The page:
Anita Patterson, “Langston Hughes, Translation, and the Flourishing of Caribbean Modernisms”
Critics have already ascertained Langston Hughes’s unique contributions to African-American modernism and the aesthetic philosophy of the Harlem Renaissance. While acknowledging this cultural uniqueness, my paper will examine Hughes’s translations of works by the Haitian Francophone writer Jacques Roumain in order to illustrate historical links and parallels among the Harlem Renaissance, the Haitian Renaissance, and avant-gardists in Europe and the USA. Scholars are generally less familiar with Hughes’s translations of Roumain’s poems – first published in a 1942 Anthology of Contemporary Latin-American Poetry edited by Dudley Fitts, and subsequently reprinted in The Poetry of the Negro, 1746-1949 – than they are with his translation of Roumain’s Gouverneurs de la rosée, which Hughes did with Mercer Cook in 1945 and published two years later. Focusing on Hughes’s translation of Roumain’s poetry, I hope to show that their shared affinity with modernists such as T.S. Eliot, and with French Symbolists such as Baudelaire and Laforgue were more far-reaching and influential than has previously been shown.
Urmila Seshagiri, “Race and the Modernist Imagination: The Politics of Form, 1890-1930”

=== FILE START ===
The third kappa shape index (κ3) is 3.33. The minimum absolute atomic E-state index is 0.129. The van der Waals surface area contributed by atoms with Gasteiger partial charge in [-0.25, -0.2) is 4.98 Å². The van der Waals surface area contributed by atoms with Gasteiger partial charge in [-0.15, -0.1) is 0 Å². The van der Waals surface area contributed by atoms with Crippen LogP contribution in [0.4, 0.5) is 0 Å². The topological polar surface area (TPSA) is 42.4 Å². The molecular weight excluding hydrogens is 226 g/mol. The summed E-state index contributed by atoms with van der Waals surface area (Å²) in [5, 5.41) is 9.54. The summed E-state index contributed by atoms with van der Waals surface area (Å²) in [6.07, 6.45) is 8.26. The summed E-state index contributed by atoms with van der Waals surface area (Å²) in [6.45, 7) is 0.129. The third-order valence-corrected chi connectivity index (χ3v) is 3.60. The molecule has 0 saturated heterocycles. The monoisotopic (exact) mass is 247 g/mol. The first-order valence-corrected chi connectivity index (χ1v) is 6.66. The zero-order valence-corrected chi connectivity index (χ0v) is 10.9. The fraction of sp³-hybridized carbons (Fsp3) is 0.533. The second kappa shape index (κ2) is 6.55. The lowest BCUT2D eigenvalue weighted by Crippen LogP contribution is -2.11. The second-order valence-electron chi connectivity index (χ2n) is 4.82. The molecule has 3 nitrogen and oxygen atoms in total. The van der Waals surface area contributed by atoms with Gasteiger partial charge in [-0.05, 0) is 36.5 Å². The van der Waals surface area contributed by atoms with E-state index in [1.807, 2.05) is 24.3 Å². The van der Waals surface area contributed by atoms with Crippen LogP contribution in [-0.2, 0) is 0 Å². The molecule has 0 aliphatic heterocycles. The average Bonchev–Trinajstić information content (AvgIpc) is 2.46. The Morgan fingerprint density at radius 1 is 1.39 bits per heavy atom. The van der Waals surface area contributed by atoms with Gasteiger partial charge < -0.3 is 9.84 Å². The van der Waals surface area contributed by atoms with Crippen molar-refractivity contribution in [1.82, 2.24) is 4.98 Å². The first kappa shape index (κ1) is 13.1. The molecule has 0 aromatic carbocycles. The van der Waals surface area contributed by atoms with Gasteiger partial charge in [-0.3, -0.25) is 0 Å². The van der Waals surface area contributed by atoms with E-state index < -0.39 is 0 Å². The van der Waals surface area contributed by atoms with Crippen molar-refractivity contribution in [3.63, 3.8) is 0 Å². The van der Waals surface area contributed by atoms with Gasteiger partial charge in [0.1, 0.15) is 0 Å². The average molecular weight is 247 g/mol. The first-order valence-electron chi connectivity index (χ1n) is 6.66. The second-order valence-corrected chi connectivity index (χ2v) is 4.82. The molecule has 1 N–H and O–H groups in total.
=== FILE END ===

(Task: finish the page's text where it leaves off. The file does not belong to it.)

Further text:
This presentation offers a comprehensive exploration of the relationships among artistic forms of British modernism, social forms of modernity, and the categories of differentiation we know as race. It demonstrates that race served as a conceptual category for metropolitan authors who sought to establish their literature as modern. Calling attention to a series of interrelated moments between 1890 and 1930 when modern artists in London staked a claim to their own revolutionary status, I argue that modernism’s consecutive proclamations of newness were formally shaped by racial discourses. Emphasizing aesthetic rather than sociopolitical aspects of race, I trace an arc of experimental authorship that encompasses literary works by Oscar Wilde, Joseph Conrad, Wyndham Lewis, Ford Madox Ford, Rebecca West, Katherine Mansfield, and Virginia Woolf, as well as non-canonical works such as Sax Rohmer’s bestselling Dr. Fu-Manchu thrillers and Vita Sackville-West’s travel writing. By recovering the foundational role of race in this spectrum of modern British fiction, I reveal a common core of race in the modern imaginary and, more broadly, establish race as a crucial concept for understanding the cultural field of modernity. Surprisingly, while race is readily acknowledged as an artistic and thematic focal point in American modernism, the Harlem Renaissance, and the literature of the “Black Atlantic,” its constitutive role in British modernism’s formal accomplishments has received far less critical attention. This is partially due to an axis of postcolonial scholarship that has confined discussions of race to the colonial fictions of Kipling, Conrad, Forster, Orwell, Rhys, Cary, and Greene. In arguing that racial aesthetics gave form to modernism’s originary moments, I join a growing number of scholars who recognize that modernism’s conceptions of race were often unrelated to the sociopolitical concerns raised by colonial contexts. My talk challenges the assumption that modernist attitudes towards race were predominantly or univocally imperialist, demonstrating instead that metropolitan modernism attained its narrative authority and aesthetic originality by conceiving of race as shifting rather than set, disordered rather than hegemonic. This approach to what Simon Gikandi has brilliantly called modernism’s “schemata of difference” – the complex aesthetic collisions of metropole and colony, Europe and Africa, Orient and Occident – establishes race as an essential category for historicizing and theorizing the modern.